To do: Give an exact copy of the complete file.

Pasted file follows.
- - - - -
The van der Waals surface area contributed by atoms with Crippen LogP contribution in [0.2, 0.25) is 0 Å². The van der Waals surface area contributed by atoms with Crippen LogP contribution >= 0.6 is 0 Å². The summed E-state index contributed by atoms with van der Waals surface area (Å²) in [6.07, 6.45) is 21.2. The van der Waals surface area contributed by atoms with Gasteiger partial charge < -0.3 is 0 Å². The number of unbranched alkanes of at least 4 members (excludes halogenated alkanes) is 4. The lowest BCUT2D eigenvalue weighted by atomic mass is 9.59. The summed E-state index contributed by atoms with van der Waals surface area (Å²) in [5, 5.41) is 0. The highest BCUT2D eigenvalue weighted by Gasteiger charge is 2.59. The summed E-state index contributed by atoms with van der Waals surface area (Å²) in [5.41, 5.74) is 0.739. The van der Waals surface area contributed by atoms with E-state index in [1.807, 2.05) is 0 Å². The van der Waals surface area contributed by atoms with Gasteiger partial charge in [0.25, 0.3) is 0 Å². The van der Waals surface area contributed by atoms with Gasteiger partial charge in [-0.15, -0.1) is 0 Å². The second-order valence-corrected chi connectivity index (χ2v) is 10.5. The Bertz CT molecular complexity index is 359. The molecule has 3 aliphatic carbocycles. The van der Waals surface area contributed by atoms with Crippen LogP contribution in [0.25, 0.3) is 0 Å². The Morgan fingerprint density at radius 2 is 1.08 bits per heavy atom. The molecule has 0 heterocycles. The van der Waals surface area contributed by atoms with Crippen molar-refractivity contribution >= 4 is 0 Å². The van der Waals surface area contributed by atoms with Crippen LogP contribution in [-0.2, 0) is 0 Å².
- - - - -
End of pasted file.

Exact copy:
The van der Waals surface area contributed by atoms with Crippen LogP contribution in [0.2, 0.25) is 0 Å². The van der Waals surface area contributed by atoms with Crippen LogP contribution >= 0.6 is 0 Å². The summed E-state index contributed by atoms with van der Waals surface area (Å²) in [6.07, 6.45) is 21.2. The van der Waals surface area contributed by atoms with Gasteiger partial charge < -0.3 is 0 Å². The number of unbranched alkanes of at least 4 members (excludes halogenated alkanes) is 4. The lowest BCUT2D eigenvalue weighted by atomic mass is 9.59. The summed E-state index contributed by atoms with van der Waals surface area (Å²) in [5, 5.41) is 0. The highest BCUT2D eigenvalue weighted by Gasteiger charge is 2.59. The summed E-state index contributed by atoms with van der Waals surface area (Å²) in [5.41, 5.74) is 0.739. The van der Waals surface area contributed by atoms with E-state index in [1.807, 2.05) is 0 Å². The van der Waals surface area contributed by atoms with Gasteiger partial charge in [0.25, 0.3) is 0 Å². The van der Waals surface area contributed by atoms with Gasteiger partial charge in [-0.15, -0.1) is 0 Å². The second-order valence-corrected chi connectivity index (χ2v) is 10.5. The Bertz CT molecular complexity index is 359. The molecule has 3 aliphatic carbocycles. The van der Waals surface area contributed by atoms with Crippen LogP contribution in [0.25, 0.3) is 0 Å². The Morgan fingerprint density at radius 2 is 1.08 bits per heavy atom. The molecule has 0 heterocycles. The van der Waals surface area contributed by atoms with Crippen molar-refractivity contribution >= 4 is 0 Å². The van der Waals surface area contributed by atoms with Crippen LogP contribution in [-0.2, 0) is 0 Å².